I used to think that by the time your kids flew the nest, major opportunities for meeting new people you really like winged their way out the window as well. I expected that by the time I hit 50, I’d be singing about old acquaintances all the time, not just humming a nostalgic auld lang syne chorus on New Year’s Eve.
Sure colleges had "parent" committees, but rarely were there face-to-face meetings, given that those parents were flung all over the country. And the only "new" people in the professional arena tended to be, well, more my kids' age than my own.
Experts seem to propound this worldview. In the recent New York Times article “Friends of a Certain Age: Why Is It Hard to Make Friends Over 30?” Laura L. Carstensen, director of the Stanford Center on Longevity in California, argued that as people move toward midlife, they interact with fewer people. Hence, they make fewer friends.
Friends Keep Popping Up All Over
Well, Dr. Carstensen, here I am, old enough that people offer me their seat on the bus — and I’m meeting people I like all over the place. My social life is jacked up. Really. The other day my friend Yona came over for lunch. I know Yona through Diane, another recent friend I met through my friend Susan, who was once my boss. This morning Diane told me a silly joke that gave me a laugh exactly when I needed one. Yona recently offered needed emotional support when I made a "career" decision that some would have dubbed "unwise" but I felt relieved me of an unwanted burden. As the song says, “That’s what friends are for” — they make you laugh, and they have your back.
Then there’s my relatively new friend Amy. I sat next to her at a conference a year and a half ago, and she immediately started introducing me to everyone she knew there (a lot more people than I did), included me in her lunch plans, and has become a generous colleague and one of the people I love spending time with. The thing about Amy is that she’s not quite young enough to be my daughter, but almost. (If, like Loretta Lynn, I had been married off as a teen, she would be.)
Sure, there’s a bit of a generation gap between us: She has school-age kids, and mine are solidly in their 20s. But my “grandma” and “mom” poles seem to be demagnetized when she tells stories about her boys. I am amused or bemused — a friend response. When I worry out loud about my young adult offspring, she doesn’t overempathize with them; it’s me she relates to and cares about.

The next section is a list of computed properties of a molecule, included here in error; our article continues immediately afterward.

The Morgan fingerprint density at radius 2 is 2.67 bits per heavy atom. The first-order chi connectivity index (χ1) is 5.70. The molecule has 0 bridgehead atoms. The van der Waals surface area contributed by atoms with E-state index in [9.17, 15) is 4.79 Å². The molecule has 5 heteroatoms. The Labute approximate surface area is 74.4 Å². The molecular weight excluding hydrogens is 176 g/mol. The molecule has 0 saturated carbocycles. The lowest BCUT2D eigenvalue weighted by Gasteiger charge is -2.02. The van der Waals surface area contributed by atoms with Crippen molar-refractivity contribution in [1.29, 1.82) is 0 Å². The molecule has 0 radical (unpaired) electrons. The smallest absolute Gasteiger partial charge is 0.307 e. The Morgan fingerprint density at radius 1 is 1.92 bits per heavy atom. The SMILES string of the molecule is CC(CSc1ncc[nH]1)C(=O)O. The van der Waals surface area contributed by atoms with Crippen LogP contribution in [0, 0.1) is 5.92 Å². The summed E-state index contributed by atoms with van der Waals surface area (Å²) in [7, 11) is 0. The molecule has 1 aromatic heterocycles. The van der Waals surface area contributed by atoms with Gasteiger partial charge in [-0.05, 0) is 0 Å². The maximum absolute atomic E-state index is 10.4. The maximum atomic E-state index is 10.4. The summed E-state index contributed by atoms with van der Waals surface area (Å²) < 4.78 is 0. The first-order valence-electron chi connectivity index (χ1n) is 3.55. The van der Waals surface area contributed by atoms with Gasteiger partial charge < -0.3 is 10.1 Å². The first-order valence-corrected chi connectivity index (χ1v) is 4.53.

This is another surprise: New friends can be quite younger — and older — than I am. When you're 30, a 10-year age difference seems a chasm. It is, after all, one-third of your life. Now that I'm over 50, 40 seems not so far back; 65 not so far ahead. Ann, whom I met running around the reservoir in New York's Central Park, has grandchildren not so much younger than my kids, but she can run at my pace and keep up a conversation, largely recounting the previous night's comedic monologues. (Which means I have developed the capacity to laugh and run at the same time.)
These new friends aren’t only of the female persuasion — though I believe that if you’re married and a new male friend isn’t part of a “friendship couple,” it may be harder for the two of you to hang out. Yet I can spend hours on Skype with Maxwell, who lives on the West Coast, without making my husband jealous because (a) Maxwell is all of 40, married to a dynamite woman and clearly not interested in me in “that way,” and (b) we talk about things like html code and subjects way too tech-geeky to enthrall the philosophy professor I married.
When Maxwell was in town recently and we met for a drink, my husband begged off, knowing he would be bored, bored, bored and confident that nothing would happen IRL.
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